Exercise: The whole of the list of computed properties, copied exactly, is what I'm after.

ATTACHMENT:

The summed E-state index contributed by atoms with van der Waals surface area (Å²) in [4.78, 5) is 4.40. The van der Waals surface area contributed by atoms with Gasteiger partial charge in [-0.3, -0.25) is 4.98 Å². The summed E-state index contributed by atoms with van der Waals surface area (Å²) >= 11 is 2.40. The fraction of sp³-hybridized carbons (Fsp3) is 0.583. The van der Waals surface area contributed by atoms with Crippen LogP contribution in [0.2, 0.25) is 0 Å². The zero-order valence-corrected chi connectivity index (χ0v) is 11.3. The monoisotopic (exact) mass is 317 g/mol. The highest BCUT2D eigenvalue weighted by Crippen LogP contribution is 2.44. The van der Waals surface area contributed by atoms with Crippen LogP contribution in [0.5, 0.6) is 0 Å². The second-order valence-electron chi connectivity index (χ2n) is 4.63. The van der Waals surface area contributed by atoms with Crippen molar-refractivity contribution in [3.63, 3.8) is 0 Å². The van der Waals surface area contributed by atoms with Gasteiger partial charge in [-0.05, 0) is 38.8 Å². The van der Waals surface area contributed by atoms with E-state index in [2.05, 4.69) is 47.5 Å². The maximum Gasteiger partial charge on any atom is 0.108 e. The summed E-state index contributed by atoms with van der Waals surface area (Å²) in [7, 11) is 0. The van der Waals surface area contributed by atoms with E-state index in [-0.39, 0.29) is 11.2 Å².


The summed E-state index contributed by atoms with van der Waals surface area (Å²) in [4.78, 5) is 4.40. The van der Waals surface area contributed by atoms with Gasteiger partial charge in [-0.3, -0.25) is 4.98 Å². The summed E-state index contributed by atoms with van der Waals surface area (Å²) >= 11 is 2.40. The fraction of sp³-hybridized carbons (Fsp3) is 0.583. The van der Waals surface area contributed by atoms with Crippen LogP contribution in [0.2, 0.25) is 0 Å². The zero-order valence-corrected chi connectivity index (χ0v) is 11.3. The monoisotopic (exact) mass is 317 g/mol. The highest BCUT2D eigenvalue weighted by Crippen LogP contribution is 2.44. The van der Waals surface area contributed by atoms with Crippen LogP contribution in [0.5, 0.6) is 0 Å². The second-order valence-electron chi connectivity index (χ2n) is 4.63. The van der Waals surface area contributed by atoms with Crippen molar-refractivity contribution in [3.63, 3.8) is 0 Å². The van der Waals surface area contributed by atoms with Gasteiger partial charge in [-0.05, 0) is 38.8 Å². The van der Waals surface area contributed by atoms with E-state index in [2.05, 4.69) is 47.5 Å². The maximum Gasteiger partial charge on any atom is 0.108 e. The summed E-state index contributed by atoms with van der Waals surface area (Å²) in [7, 11) is 0. The van der Waals surface area contributed by atoms with E-state index in [-0.39, 0.29) is 11.2 Å².